After demonetisation move, more tough steps in offing with eye on revenue
Prime Minister Narendra Modi may not stop at the demonetization move that took India by surprise on Tuesday evening.india Updated: Nov 11, 2016 07:25 IST
Prime Minister Narendra Modi may not stop at the demonetisation move that took India by surprise on Tuesday evening.
“More such moves are in store,” a government leader in know of the Tuesday decision said without elaborating.
The aim is not only to strike at the root of black money or choke funds of terror and Maoists, but also mop up more revenue to change the ‘scale’ of development activities.
“What else are we in power for?” he said. “Our estimate suggests 90% of people will end up supporting the move.”
Modi government is the first in three decades to get a majority on its own and it rode to power in 2014 riding on popular vote against corruption sluggish economy.
There is admission in the government and the BJP about the possible impact of the move on its committed vote base – such as small traders – but realization about the need to take ‘risks’ was too overbearing.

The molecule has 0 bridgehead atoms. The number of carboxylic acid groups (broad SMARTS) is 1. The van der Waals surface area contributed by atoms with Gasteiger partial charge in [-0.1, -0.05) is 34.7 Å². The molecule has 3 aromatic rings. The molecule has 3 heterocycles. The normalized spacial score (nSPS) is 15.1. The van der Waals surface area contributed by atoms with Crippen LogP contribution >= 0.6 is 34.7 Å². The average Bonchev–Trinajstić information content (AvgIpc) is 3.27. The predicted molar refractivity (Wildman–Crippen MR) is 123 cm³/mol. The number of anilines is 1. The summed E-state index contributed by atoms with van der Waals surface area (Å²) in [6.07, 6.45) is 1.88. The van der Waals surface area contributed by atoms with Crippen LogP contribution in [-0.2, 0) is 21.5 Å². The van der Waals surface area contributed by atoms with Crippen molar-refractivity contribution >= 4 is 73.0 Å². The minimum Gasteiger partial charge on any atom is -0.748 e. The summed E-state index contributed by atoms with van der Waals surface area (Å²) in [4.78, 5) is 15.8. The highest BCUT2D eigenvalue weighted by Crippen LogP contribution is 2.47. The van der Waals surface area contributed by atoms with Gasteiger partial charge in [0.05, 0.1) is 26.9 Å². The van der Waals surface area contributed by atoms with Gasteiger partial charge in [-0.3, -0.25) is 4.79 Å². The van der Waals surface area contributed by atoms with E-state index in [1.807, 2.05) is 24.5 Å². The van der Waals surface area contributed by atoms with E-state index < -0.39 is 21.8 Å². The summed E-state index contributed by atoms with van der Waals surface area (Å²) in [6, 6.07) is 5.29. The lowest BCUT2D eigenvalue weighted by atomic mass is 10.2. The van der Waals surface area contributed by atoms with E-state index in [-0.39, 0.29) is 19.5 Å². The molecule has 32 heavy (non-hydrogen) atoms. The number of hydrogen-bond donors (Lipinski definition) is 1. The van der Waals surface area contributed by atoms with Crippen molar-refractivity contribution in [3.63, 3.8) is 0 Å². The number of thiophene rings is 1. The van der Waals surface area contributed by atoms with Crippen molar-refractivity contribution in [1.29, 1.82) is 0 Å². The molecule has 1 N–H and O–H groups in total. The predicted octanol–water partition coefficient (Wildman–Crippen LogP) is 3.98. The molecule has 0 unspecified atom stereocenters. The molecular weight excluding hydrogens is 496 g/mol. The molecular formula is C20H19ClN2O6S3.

Government leaders feel the demonetisation move will flush the illicit money and fake currency out of economy and help garner more revenue for some ambitious programmes that will be rolled out eventually.
Those privy to the demonitisation discussion before it was made public on Tuesday hint that next couple of years will see increased spending on armed forces, infrastructure creation and other such activities.
“The plan expenditure of the government did not grow over the last seven years. We will increase it many fold,” he said.
Government leaders are unequivocal in sending out strong message to those hoarding black money. “There will be no relief for those depositing unaccounted money over and above Rs 2.5 lakh. Ham baal ki khaal nikal denege,” the leader warned suggesting strong action if unaccounted wealth was brought into the banking system. “It should be treated as scrap.”
The BJP, too, is also not dismissive about the immediate impact of the decision on impending election, with its leader suggesting that regional parties would be hit the most. “We don’t want to contest costlier election. This will help reduce election expenditure,” one of its office bearer said.